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    EnglishForums give an obviously correct counter-example, in line with Pasolainen's answer below. University of Illinois_Center for Writing Studies gives the advice: ' Any mildly parenthetical element is enclosed in commas if it seems desirable to set it apart from the rest of the sentence. A writer is called upon to use his own judgment in applying this rule ...'. – Edwin Ashworth Feb 23 '18 at 10:31
  • Edwin Ashworth, any chance you could link that thread you mentioned in your first reply (with the 4 dotpoints)? Trying to find clearer/more official sources addressing this issue. – MajorOverload1 Dec 31 '20 at 12:11

Using 'of course' without commas can imply a refutation of prior skepticism. In these cases, the speaker emphasizes 'course.'

Compare these two separate situations:

  1. Frazzled mother: "Are you going to remember your lunch?" Indignant child: "Of course I am going to remember my lunch!"

  2. Calm child to happy mother: "I'm off to school! Of course, I am going to remember my lunch!"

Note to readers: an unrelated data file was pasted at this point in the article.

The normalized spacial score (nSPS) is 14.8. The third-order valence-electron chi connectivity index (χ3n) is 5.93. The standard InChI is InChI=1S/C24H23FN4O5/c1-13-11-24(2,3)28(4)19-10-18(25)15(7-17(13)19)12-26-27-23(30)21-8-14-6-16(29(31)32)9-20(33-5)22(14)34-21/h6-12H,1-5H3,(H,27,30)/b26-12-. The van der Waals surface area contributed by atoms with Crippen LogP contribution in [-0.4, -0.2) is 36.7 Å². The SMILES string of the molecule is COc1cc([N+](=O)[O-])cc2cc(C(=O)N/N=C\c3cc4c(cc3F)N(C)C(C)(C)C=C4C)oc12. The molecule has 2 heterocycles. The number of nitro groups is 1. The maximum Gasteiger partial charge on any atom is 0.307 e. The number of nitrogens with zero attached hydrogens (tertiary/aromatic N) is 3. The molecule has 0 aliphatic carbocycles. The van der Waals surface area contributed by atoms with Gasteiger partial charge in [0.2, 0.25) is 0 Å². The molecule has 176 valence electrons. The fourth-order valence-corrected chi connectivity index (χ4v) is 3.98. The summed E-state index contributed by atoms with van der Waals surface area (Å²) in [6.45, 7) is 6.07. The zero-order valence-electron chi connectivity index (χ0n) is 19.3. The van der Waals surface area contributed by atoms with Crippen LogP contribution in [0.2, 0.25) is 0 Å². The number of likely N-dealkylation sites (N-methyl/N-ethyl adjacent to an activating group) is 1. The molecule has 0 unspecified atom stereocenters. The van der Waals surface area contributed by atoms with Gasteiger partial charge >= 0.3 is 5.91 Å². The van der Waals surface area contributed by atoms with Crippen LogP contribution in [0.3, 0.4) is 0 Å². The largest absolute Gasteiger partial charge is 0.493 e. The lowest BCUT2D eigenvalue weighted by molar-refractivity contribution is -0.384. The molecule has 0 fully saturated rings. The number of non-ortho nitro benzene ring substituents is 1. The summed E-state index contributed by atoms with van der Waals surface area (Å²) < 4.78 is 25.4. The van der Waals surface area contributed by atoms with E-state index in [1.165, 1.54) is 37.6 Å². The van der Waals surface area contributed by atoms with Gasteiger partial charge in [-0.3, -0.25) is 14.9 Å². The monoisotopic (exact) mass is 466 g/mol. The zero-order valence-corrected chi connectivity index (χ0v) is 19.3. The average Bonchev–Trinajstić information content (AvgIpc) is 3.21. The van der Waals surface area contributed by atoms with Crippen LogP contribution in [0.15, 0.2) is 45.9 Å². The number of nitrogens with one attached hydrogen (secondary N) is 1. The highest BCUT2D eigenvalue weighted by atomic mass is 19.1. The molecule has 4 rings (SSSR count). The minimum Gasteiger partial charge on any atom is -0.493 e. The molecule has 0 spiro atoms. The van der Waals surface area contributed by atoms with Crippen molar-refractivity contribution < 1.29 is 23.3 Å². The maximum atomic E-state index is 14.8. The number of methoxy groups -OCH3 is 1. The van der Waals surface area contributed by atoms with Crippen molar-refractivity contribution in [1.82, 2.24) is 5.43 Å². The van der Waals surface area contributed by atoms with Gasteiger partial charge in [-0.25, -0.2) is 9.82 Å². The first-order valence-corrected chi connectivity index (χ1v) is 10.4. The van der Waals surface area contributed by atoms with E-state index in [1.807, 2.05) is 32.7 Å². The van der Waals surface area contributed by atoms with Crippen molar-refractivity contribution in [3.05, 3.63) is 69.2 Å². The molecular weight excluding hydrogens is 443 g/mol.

In the first case, the child would emphasize 'course' and not pause anywhere.

So, then, presume someone asked "Weren't your thoughts on that rather goofy?" It could be perfectly correct to answer "Considering the matter in hindsight, those thoughts of mine were of course ridiculous." Here, 'course' is emphasized in speech, which leads to no pauses, and hence, no commas.

If you don't want to imply prior skepticism, you should probably be using a comma.

An example and explanation of this is given at https://www.dailywritingtips.com/how-to-punctuate-introductory-phrases/, which explains comma usage for introductory phrases. This particular quote uses 'of course' as an example of the Emphasis class of adverbial conjunctions, which should generally be followed by a comma:

(An exception can be made for this particular phrase: There’s a subtle but distinct difference between “Of course, you’ll want to do it your way” and “Of course you’ll want to do it your way.” In the first sentence, your is stressed; in the second, course, perhaps accompanied by a sneer, is emphasized, with a secondary stress on your — and likely an exclamation point to signal emotion.)